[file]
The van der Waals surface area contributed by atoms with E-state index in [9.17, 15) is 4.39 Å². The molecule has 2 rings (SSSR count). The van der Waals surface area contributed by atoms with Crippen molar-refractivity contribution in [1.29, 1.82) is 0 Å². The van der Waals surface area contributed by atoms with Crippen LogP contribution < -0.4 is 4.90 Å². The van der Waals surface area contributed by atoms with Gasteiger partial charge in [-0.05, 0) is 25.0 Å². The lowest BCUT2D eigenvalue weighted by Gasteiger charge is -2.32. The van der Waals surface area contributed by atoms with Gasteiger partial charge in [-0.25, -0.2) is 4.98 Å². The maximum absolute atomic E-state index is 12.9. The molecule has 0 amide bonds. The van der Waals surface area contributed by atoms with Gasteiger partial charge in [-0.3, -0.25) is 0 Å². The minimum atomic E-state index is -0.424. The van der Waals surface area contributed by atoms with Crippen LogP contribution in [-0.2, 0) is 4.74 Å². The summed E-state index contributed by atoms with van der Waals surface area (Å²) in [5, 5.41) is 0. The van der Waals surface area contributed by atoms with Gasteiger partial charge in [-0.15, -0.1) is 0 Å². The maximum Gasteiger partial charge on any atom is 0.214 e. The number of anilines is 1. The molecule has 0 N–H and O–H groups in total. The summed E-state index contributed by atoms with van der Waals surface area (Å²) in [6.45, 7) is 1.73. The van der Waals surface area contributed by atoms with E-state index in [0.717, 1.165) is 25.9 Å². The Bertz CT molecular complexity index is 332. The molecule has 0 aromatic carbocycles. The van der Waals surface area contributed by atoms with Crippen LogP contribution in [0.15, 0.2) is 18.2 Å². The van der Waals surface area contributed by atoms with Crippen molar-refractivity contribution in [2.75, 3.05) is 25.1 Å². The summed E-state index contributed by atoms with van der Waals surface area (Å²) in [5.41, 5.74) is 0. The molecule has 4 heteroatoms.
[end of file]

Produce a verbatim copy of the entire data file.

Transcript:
The van der Waals surface area contributed by atoms with E-state index in [9.17, 15) is 4.39 Å². The molecule has 2 rings (SSSR count). The van der Waals surface area contributed by atoms with Crippen molar-refractivity contribution in [1.29, 1.82) is 0 Å². The van der Waals surface area contributed by atoms with Crippen LogP contribution < -0.4 is 4.90 Å². The van der Waals surface area contributed by atoms with Gasteiger partial charge in [-0.05, 0) is 25.0 Å². The lowest BCUT2D eigenvalue weighted by Gasteiger charge is -2.32. The van der Waals surface area contributed by atoms with Gasteiger partial charge in [-0.25, -0.2) is 4.98 Å². The maximum absolute atomic E-state index is 12.9. The molecule has 0 amide bonds. The van der Waals surface area contributed by atoms with Gasteiger partial charge in [-0.3, -0.25) is 0 Å². The minimum atomic E-state index is -0.424. The van der Waals surface area contributed by atoms with Crippen LogP contribution in [-0.2, 0) is 4.74 Å². The summed E-state index contributed by atoms with van der Waals surface area (Å²) in [5, 5.41) is 0. The van der Waals surface area contributed by atoms with Gasteiger partial charge in [-0.15, -0.1) is 0 Å². The maximum Gasteiger partial charge on any atom is 0.214 e. The number of anilines is 1. The molecule has 0 N–H and O–H groups in total. The summed E-state index contributed by atoms with van der Waals surface area (Å²) in [6.45, 7) is 1.73. The van der Waals surface area contributed by atoms with E-state index in [0.717, 1.165) is 25.9 Å². The Bertz CT molecular complexity index is 332. The molecule has 0 aromatic carbocycles. The van der Waals surface area contributed by atoms with Crippen LogP contribution in [0.15, 0.2) is 18.2 Å². The van der Waals surface area contributed by atoms with Crippen molar-refractivity contribution in [2.75, 3.05) is 25.1 Å². The summed E-state index contributed by atoms with van der Waals surface area (Å²) in [5.41, 5.74) is 0. The molecule has 4 heteroatoms.